Acting Police Director Samuel DeMaio says things are “headed in the right direction” despite a 40% rise in gun violence this year. He is confident his new “Safe City” campaign will ultimately have a positive effect and points to a recent downward trend as evidence.
According to the Star-Ledger there were 175 shootings in Newark between January 1 and July 10. These shootings left 213 people dead or injured. During the same period in 2010, there were 125 shootings and 161 injured or dead. This is a pretty significant rise in violence for the troubled city, but something DeMaio says is soon to turn around.
“We’re not going to turn everything around in one month. That’s impossibility. But we’re heading in the right direction.” DeMaio went on to say, “We weren’t doing the right thing in January, February, March, April, or May.”
Within one month of taking over the position in May, DeMaio implemented the “Safe City” anti-violence program, increasing police presence and community involvement in the most dangerous neighborhoods. While the number of shootings in June 2011 was greater than in June 2010, the amount fell from May to June this year, evidence he says that the program is working.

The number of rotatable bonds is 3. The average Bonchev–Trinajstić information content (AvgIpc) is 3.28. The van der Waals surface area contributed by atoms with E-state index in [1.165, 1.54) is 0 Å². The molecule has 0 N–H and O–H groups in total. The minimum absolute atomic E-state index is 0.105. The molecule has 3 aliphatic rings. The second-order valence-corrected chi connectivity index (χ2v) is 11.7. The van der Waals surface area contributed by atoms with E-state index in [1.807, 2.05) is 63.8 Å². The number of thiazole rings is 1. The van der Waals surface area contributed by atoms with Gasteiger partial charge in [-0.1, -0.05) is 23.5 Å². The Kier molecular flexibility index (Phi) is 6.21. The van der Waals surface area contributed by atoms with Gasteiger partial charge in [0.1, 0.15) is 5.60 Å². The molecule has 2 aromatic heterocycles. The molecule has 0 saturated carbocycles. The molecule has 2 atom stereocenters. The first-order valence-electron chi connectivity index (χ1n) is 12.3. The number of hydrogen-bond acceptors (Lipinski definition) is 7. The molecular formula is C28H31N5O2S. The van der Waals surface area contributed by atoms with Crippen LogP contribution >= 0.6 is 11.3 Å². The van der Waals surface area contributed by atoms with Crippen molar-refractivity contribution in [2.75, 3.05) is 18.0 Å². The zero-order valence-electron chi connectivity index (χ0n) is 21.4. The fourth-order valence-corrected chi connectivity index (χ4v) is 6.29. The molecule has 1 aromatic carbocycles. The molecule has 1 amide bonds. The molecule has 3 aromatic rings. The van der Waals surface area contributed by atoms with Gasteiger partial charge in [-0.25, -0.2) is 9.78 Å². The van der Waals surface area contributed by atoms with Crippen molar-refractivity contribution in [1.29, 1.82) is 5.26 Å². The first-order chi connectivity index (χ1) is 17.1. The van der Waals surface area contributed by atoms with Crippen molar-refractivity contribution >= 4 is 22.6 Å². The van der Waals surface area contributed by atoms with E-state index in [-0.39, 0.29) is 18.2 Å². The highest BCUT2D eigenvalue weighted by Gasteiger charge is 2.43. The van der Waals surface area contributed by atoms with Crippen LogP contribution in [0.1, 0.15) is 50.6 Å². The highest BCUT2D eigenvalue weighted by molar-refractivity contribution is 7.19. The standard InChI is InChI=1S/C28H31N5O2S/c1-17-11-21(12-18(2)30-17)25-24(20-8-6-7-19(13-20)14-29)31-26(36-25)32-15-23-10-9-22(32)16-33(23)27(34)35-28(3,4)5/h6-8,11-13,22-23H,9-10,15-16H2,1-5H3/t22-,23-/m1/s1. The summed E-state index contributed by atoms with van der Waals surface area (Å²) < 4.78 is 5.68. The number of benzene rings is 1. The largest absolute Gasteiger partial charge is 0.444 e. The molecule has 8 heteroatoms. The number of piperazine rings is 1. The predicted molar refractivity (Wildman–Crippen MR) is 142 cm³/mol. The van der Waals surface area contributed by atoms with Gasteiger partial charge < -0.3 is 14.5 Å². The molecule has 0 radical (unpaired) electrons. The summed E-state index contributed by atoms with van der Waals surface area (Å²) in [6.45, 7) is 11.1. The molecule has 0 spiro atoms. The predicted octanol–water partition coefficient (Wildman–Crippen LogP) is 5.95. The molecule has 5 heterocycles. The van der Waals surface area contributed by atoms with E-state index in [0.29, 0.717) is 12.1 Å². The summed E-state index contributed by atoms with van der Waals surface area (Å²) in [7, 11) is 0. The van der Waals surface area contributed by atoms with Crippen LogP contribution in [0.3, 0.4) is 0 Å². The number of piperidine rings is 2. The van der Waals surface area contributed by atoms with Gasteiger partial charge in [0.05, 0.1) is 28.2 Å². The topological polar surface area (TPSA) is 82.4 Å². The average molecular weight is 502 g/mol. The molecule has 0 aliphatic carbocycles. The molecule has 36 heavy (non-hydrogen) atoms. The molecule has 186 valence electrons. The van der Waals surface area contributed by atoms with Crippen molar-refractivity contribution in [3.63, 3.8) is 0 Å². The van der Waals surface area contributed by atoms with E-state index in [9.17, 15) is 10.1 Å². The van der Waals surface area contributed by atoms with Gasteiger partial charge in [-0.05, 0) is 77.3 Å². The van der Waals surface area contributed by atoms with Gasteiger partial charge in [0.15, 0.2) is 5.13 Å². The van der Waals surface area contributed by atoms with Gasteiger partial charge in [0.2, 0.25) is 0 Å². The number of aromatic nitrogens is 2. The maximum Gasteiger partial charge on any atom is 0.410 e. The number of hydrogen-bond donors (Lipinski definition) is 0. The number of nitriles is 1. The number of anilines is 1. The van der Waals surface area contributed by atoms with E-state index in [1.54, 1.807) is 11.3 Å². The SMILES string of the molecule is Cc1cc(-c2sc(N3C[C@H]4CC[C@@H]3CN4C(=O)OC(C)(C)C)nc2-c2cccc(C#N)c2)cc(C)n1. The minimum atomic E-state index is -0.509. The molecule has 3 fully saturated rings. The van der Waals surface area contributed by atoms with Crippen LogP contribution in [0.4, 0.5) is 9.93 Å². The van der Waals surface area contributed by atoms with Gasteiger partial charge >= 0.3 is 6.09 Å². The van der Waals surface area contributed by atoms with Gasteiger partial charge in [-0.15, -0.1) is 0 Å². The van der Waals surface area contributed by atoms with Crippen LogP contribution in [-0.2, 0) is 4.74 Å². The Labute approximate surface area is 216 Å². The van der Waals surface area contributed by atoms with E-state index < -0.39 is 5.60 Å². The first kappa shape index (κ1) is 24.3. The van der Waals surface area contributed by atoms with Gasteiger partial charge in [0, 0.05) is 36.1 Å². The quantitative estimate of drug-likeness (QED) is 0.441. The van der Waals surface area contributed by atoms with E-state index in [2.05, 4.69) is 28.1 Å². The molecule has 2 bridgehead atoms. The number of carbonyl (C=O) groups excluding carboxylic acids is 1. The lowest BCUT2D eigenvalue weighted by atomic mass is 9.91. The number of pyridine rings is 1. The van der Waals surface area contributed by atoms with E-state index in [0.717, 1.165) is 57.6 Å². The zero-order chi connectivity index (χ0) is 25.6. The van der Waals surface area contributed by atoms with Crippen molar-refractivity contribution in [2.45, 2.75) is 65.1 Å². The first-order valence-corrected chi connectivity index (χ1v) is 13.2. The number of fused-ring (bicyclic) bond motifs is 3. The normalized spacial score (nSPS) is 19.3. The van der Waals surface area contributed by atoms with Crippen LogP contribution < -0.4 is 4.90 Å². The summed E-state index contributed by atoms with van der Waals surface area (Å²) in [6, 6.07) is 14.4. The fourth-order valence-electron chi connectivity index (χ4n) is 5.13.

The community is cautious in its relief, however, particularly after this week of significant violence. Two massive shooting incidents happened early this week, killing a 15 year old high school football player and injuring 11 others.
Officials say the shootings are due to “a small group of individuals”, members of competing “drug crews”, though they won’t say if the crews are gang related. In both major shootings this week, a car pulled alongside a group before multiple people opened fire.
Increasing police presence and community involvement seem to be obvious solutions. But when a city has seen as much violence as Newark, it’s no wonder the people are suspicious of the potential benefits. When people live in violent neighborhoods and don’t see law enforcement as being particularly helpful, they are more likely to feel hopeless and to hide out indoors rather than get involved to help stop the violence.
You can bet if you are caught in violation of gun laws or arrested for drug related violence, you will face some serious consequences in the local courts. When violence is out of control, as it seems to be here, the police, prosecutors, and courts would like to make an example of the people they do catch in hopes of deterring those they can’t.
If you are facing drug charges or weapons charges in New Jersey, contact me today to discuss the details of your case.